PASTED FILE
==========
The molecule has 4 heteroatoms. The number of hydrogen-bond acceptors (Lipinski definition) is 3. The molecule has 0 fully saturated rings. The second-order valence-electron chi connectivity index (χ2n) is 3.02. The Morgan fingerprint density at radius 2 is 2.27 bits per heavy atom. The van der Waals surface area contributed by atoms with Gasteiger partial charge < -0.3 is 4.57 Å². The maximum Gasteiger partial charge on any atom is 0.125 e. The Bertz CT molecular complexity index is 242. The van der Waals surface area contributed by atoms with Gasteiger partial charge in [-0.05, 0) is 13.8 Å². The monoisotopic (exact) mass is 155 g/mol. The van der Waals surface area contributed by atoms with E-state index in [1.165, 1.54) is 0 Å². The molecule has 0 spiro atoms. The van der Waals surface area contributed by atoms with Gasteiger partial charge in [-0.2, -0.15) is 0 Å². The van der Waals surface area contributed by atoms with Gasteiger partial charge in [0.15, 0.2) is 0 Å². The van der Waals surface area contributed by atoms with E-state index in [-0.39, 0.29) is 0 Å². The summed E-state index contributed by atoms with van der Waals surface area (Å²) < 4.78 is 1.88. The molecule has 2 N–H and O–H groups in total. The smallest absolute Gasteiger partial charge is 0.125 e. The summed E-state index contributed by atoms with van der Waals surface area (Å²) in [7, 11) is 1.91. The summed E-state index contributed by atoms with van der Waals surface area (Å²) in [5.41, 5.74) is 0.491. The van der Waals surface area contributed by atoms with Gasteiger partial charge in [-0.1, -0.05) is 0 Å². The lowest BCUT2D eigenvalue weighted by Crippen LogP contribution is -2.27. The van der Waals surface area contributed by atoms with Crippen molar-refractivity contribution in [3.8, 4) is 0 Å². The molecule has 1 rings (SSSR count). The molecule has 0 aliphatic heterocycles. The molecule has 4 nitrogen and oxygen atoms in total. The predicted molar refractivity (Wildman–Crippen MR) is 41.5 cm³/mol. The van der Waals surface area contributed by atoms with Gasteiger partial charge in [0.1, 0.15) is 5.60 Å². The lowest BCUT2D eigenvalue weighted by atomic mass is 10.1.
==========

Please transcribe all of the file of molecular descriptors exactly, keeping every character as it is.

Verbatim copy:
The molecule has 4 heteroatoms. The number of hydrogen-bond acceptors (Lipinski definition) is 3. The molecule has 0 fully saturated rings. The second-order valence-electron chi connectivity index (χ2n) is 3.02. The Morgan fingerprint density at radius 2 is 2.27 bits per heavy atom. The van der Waals surface area contributed by atoms with Gasteiger partial charge < -0.3 is 4.57 Å². The maximum Gasteiger partial charge on any atom is 0.125 e. The Bertz CT molecular complexity index is 242. The van der Waals surface area contributed by atoms with Gasteiger partial charge in [-0.05, 0) is 13.8 Å². The monoisotopic (exact) mass is 155 g/mol. The van der Waals surface area contributed by atoms with E-state index in [1.165, 1.54) is 0 Å². The molecule has 0 spiro atoms. The van der Waals surface area contributed by atoms with Gasteiger partial charge in [-0.2, -0.15) is 0 Å². The van der Waals surface area contributed by atoms with Gasteiger partial charge in [0.15, 0.2) is 0 Å². The van der Waals surface area contributed by atoms with E-state index in [-0.39, 0.29) is 0 Å². The summed E-state index contributed by atoms with van der Waals surface area (Å²) < 4.78 is 1.88. The molecule has 2 N–H and O–H groups in total. The smallest absolute Gasteiger partial charge is 0.125 e. The summed E-state index contributed by atoms with van der Waals surface area (Å²) in [7, 11) is 1.91. The summed E-state index contributed by atoms with van der Waals surface area (Å²) in [5.41, 5.74) is 0.491. The van der Waals surface area contributed by atoms with Gasteiger partial charge in [-0.1, -0.05) is 0 Å². The lowest BCUT2D eigenvalue weighted by Crippen LogP contribution is -2.27. The van der Waals surface area contributed by atoms with Crippen molar-refractivity contribution in [3.8, 4) is 0 Å². The molecule has 1 rings (SSSR count). The molecule has 0 aliphatic heterocycles. The molecule has 4 nitrogen and oxygen atoms in total. The predicted molar refractivity (Wildman–Crippen MR) is 41.5 cm³/mol. The van der Waals surface area contributed by atoms with Gasteiger partial charge in [0.1, 0.15) is 5.60 Å². The lowest BCUT2D eigenvalue weighted by atomic mass is 10.1.